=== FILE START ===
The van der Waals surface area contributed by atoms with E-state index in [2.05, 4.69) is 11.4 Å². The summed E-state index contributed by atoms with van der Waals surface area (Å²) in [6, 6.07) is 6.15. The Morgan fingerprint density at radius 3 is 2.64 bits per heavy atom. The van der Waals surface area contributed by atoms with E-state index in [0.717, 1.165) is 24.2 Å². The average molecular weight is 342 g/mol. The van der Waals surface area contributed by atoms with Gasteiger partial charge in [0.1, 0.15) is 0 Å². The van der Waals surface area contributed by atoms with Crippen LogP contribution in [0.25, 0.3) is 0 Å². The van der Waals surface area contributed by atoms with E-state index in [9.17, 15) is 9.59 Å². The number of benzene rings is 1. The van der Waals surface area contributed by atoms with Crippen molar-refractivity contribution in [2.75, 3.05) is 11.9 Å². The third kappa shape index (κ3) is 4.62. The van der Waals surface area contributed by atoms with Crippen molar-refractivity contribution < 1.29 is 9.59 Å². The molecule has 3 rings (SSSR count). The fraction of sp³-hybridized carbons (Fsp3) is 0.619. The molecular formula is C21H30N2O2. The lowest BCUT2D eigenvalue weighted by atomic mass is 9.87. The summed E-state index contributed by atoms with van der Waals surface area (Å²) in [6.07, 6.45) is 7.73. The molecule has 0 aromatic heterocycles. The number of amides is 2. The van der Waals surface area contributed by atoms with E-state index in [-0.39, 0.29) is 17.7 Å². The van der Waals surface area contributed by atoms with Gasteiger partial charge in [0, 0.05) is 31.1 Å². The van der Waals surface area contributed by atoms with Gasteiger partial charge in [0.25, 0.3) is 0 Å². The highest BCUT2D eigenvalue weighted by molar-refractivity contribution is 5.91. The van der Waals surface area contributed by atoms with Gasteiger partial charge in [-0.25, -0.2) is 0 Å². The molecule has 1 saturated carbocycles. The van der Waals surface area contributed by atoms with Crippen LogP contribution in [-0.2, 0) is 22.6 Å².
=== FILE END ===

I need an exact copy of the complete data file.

The van der Waals surface area contributed by atoms with E-state index in [2.05, 4.69) is 11.4 Å². The summed E-state index contributed by atoms with van der Waals surface area (Å²) in [6, 6.07) is 6.15. The Morgan fingerprint density at radius 3 is 2.64 bits per heavy atom. The van der Waals surface area contributed by atoms with E-state index in [0.717, 1.165) is 24.2 Å². The average molecular weight is 342 g/mol. The van der Waals surface area contributed by atoms with Gasteiger partial charge in [0.1, 0.15) is 0 Å². The van der Waals surface area contributed by atoms with Crippen LogP contribution in [0.25, 0.3) is 0 Å². The van der Waals surface area contributed by atoms with E-state index in [9.17, 15) is 9.59 Å². The number of benzene rings is 1. The van der Waals surface area contributed by atoms with Crippen molar-refractivity contribution in [2.75, 3.05) is 11.9 Å². The third kappa shape index (κ3) is 4.62. The van der Waals surface area contributed by atoms with Crippen molar-refractivity contribution < 1.29 is 9.59 Å². The molecule has 3 rings (SSSR count). The fraction of sp³-hybridized carbons (Fsp3) is 0.619. The molecular formula is C21H30N2O2. The lowest BCUT2D eigenvalue weighted by atomic mass is 9.87. The summed E-state index contributed by atoms with van der Waals surface area (Å²) in [6.07, 6.45) is 7.73. The molecule has 0 aromatic heterocycles. The number of amides is 2. The van der Waals surface area contributed by atoms with E-state index in [-0.39, 0.29) is 17.7 Å². The van der Waals surface area contributed by atoms with Gasteiger partial charge in [0, 0.05) is 31.1 Å². The van der Waals surface area contributed by atoms with Gasteiger partial charge in [0.25, 0.3) is 0 Å². The highest BCUT2D eigenvalue weighted by molar-refractivity contribution is 5.91. The van der Waals surface area contributed by atoms with Gasteiger partial charge in [-0.25, -0.2) is 0 Å². The molecule has 1 saturated carbocycles. The van der Waals surface area contributed by atoms with Crippen LogP contribution in [-0.2, 0) is 22.6 Å².